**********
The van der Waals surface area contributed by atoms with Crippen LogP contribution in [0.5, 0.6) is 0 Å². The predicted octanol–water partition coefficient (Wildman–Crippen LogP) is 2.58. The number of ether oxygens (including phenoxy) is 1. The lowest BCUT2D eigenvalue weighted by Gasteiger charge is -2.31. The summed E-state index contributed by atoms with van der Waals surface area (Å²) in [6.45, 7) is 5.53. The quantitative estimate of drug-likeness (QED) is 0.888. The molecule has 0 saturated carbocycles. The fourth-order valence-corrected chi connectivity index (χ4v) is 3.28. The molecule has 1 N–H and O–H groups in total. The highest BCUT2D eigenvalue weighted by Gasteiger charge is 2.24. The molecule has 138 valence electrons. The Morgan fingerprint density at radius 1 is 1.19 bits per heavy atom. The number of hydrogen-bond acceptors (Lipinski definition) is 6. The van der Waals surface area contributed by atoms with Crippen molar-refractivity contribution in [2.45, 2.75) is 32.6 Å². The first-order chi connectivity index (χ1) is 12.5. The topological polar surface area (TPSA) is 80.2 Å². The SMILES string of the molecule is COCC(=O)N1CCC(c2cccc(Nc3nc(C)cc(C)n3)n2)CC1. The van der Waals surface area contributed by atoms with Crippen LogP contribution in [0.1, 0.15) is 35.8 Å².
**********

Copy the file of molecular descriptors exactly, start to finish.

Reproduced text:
The van der Waals surface area contributed by atoms with Crippen LogP contribution in [0.5, 0.6) is 0 Å². The predicted octanol–water partition coefficient (Wildman–Crippen LogP) is 2.58. The number of ether oxygens (including phenoxy) is 1. The lowest BCUT2D eigenvalue weighted by Gasteiger charge is -2.31. The summed E-state index contributed by atoms with van der Waals surface area (Å²) in [6.45, 7) is 5.53. The quantitative estimate of drug-likeness (QED) is 0.888. The molecule has 0 saturated carbocycles. The fourth-order valence-corrected chi connectivity index (χ4v) is 3.28. The molecule has 1 N–H and O–H groups in total. The highest BCUT2D eigenvalue weighted by Gasteiger charge is 2.24. The molecule has 138 valence electrons. The Morgan fingerprint density at radius 1 is 1.19 bits per heavy atom. The number of hydrogen-bond acceptors (Lipinski definition) is 6. The van der Waals surface area contributed by atoms with Crippen molar-refractivity contribution in [2.45, 2.75) is 32.6 Å². The first-order chi connectivity index (χ1) is 12.5. The topological polar surface area (TPSA) is 80.2 Å². The SMILES string of the molecule is COCC(=O)N1CCC(c2cccc(Nc3nc(C)cc(C)n3)n2)CC1. The van der Waals surface area contributed by atoms with Crippen LogP contribution in [0.1, 0.15) is 35.8 Å².